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Meet Sue. She’s straight out of school with 0 investments and a $36,000/year job. She’s hardcore in her simple living, and has a roommate so she can save for an early retirement. She manages to live on a tiny $16,320/year take-home budget.

It’s hard work, but she’ll be a millionaire at 44, even without a major promotion. There’s a good chance she could retire at 40, or keep working to drastically increase her retirement quality of life. If she keeps it up for about 30 years, at 50, she’ll be making 140k just on investment income and she’ll have a couple million in the bank (and growing toward major f.u. money).

Introducing FU Money Calculator 2.0
My trial run of an open-access wikisheet was a huge success. Thanks to the hundreds of you who have collaborated and experimented with the document in the last couple of days, I’ve put together an update that accounts for your pre-tax 401k contributions as well as a home loan. Special thanks to James G. McIlhargey, who contributed the loan debt model!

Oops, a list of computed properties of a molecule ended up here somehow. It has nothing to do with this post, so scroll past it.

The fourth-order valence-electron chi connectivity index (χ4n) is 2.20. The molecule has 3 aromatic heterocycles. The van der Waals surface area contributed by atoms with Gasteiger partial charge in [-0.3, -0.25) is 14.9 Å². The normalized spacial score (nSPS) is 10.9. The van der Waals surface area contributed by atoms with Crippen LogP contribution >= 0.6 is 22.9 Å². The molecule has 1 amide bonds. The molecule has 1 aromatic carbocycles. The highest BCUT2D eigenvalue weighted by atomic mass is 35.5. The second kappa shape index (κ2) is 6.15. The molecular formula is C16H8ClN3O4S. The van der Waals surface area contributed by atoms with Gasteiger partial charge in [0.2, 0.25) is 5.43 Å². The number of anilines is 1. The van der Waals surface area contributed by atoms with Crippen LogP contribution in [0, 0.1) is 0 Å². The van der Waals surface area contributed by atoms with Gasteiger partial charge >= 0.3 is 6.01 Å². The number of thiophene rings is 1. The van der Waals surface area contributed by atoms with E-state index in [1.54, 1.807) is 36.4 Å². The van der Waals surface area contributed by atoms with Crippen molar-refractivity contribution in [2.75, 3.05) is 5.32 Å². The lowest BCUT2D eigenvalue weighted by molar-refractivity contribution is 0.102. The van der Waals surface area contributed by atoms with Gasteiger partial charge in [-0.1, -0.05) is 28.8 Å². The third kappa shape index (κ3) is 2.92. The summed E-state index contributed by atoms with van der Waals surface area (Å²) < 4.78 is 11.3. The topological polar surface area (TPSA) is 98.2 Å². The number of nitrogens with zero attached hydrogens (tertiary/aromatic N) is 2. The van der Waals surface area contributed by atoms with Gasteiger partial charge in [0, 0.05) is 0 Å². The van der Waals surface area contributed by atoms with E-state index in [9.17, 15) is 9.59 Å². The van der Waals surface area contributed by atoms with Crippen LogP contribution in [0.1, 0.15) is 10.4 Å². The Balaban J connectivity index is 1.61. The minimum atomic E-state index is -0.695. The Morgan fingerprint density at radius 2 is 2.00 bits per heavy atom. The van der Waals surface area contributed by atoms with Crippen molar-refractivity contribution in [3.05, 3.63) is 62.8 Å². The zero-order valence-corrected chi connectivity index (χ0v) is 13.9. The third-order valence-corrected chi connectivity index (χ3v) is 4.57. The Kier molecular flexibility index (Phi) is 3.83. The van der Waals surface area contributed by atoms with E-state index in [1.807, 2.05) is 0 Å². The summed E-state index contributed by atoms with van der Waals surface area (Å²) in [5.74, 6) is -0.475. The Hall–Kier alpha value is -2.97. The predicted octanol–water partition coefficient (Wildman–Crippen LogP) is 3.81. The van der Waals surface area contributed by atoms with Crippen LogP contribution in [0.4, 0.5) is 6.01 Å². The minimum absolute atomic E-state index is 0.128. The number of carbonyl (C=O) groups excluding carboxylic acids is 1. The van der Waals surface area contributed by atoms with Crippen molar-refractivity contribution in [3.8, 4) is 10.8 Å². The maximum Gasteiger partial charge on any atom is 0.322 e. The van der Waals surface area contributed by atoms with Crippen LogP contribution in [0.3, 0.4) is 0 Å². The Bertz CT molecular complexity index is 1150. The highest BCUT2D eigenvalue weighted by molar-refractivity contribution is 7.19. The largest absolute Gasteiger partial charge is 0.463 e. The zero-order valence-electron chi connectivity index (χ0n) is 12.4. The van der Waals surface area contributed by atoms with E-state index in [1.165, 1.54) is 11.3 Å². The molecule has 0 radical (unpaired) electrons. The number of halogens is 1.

In the interest of proving a point, I’ve put together 3 example scenarios of very normal people becoming wealthy by being excessive in their frugality.

John Q. Hacker
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John doesn’t care about being rich. He just wants to retire ASAP so he can focus on his software and robot projects. He’s a 27 year-old hacker and has been working hard for several years. He makes reasonable money, could make more, but enjoys a fun open source job working for a small company. He reads Hackszine daily, and decides to try taking an aggressive retirement path of 13 years, so that he can spend the rest of his life writing his own software, making robots, and tending to the garden in the house he just bought.

It’s not easy and he has to make some sacrifices, but John is able to retire at 40. Any side jobs he decides to take on are just gravy. He’s his own man.

Dick and Jane
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Finally, meet Dick and Jane. They’re college grads and have been out of school for a while. They have some savings, and a combined income of 80k. They have just taken out a loan on a modest home for 170k. After a few years, they have a baby and their income drops 25% due to childcare and one parent working part-time.

Before their kid is in college, they could start thinking about retiring.

Run Your Own Simulation
FU Money Calculator 2.0 is available both as a template that you can copy to your own private spreadsheet, or as a fully collaborative wikisheet for those of you who would like to contribute fixes, improvements or other simulations back to the Hackszine community. Thanks to Hackszine reader jrochelle, who tipped us off on how to make a Google Spreadsheet template.

FU Money 2.0 Template: run your own numbers in your own private copy – Link
FU Money 2.0 Wikisheet: help improve and update FU Money – Link